Introduction The Prague Dependency Treebank Version 1.0:
- Morphologically and syntactically annotated Czech data, 1.8MW
- Czech-English parallel Corpus, aligned, 0.9MW/1MW
- Czech raw texts (newspaper and journals), over 30MW
- Czech NLP tools (morphology, tagging)
- General annotation tools (tree editors, tree viewer)
(abridged version of the part of paper: E. Hajicova. Dependency-Based Underlying-Structure Tagging of a Very Large Czech Corpus)
Since a group of Czech linguists (Institute of Formal and Applied Linguistics, Institute of Theoretical and Computational Linguistcs) from Charles University in Prague and Masaryk University in Brno first formulated the Czech National Corpus, it has been quite clear to all of us that for the outcome of our project to have broader relevance and multifaceted usage, we cannot confine ourselves to a mere compilation of a very large corpus of Czech texts. We have been aware that in order to make the corpus really useful for future users -- be they linguists or developers of natural language processing systems of any kind -- we have to design annotation schemes and develop tools that will allow us to add as much linguistic information as possible. Having the advantage of a long and fruitful tradition of theoretical and computational linguistics and inspired by the research resulting in the Penn Treebank, the project group decided to build the Prague Dependency Treebank (PDT).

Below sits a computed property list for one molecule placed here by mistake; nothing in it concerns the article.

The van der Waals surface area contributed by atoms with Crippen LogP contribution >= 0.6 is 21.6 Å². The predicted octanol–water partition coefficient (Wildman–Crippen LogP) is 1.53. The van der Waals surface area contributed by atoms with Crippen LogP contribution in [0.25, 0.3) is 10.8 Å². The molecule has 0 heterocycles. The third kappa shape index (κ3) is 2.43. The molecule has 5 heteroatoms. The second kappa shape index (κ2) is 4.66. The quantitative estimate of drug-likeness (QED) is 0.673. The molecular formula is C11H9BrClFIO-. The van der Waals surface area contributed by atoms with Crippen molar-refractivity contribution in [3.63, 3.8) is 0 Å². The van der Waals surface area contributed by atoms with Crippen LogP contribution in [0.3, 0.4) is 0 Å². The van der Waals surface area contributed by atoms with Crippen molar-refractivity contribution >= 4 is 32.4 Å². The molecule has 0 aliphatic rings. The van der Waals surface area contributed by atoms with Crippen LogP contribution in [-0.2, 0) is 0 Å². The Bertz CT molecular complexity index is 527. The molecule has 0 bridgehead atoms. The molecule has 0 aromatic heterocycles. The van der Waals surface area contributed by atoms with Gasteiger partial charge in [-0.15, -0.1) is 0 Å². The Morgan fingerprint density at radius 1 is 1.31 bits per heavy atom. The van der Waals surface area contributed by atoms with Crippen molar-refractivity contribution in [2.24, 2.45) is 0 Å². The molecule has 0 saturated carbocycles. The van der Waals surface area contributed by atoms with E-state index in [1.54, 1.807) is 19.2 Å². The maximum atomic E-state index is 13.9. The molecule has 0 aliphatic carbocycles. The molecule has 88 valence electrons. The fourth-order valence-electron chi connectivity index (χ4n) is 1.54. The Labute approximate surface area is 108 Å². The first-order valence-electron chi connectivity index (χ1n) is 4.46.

The following three points are characteristic for the theory underlying the PDT, fully visible at the highest, tectogrammatical level:
(i) Its theoretical background is a dependency-based syntax (handling the sentence structure as concentrated around the verb and its valency, but containing a further dimension, namely coordination). Among the reasons for the choice of a dependency-based syntax, we primarily stress its relative economy and perspicuous, immediate correspondence to the empirical data.
(ii) The nodes of the dependency tree (more precisely, of a multidimensional network) are labeled by complex symbols consisting of lexical, morphological and syntactic parts. Thus, the label of every node contains symbols expressing all of the information contained in the grammatical position of this word and is relevant for a semantic (semantico-pragmatic) interpretation. This makes the output representations, or the trees of our treebank, not only useful for practical applications such as parsing, but also for its inclusion into an integrated theoretical description encompassing all layers from the outer (phonetic or graphemic) shape of the sentence to its semantico-pragmatic representation, be it in the form of truth-conditionally based intensional semantics or in that of a framework paying more attention to the embedding of the sentence in context.
(iii) The dependency tree is understood as projective. Its relationships to the morphemic representation of the sentence (a string of symbols, the order of which corresponds to the surface word order) are handled by means of specific rules.
Prague Dependency Treebank as a project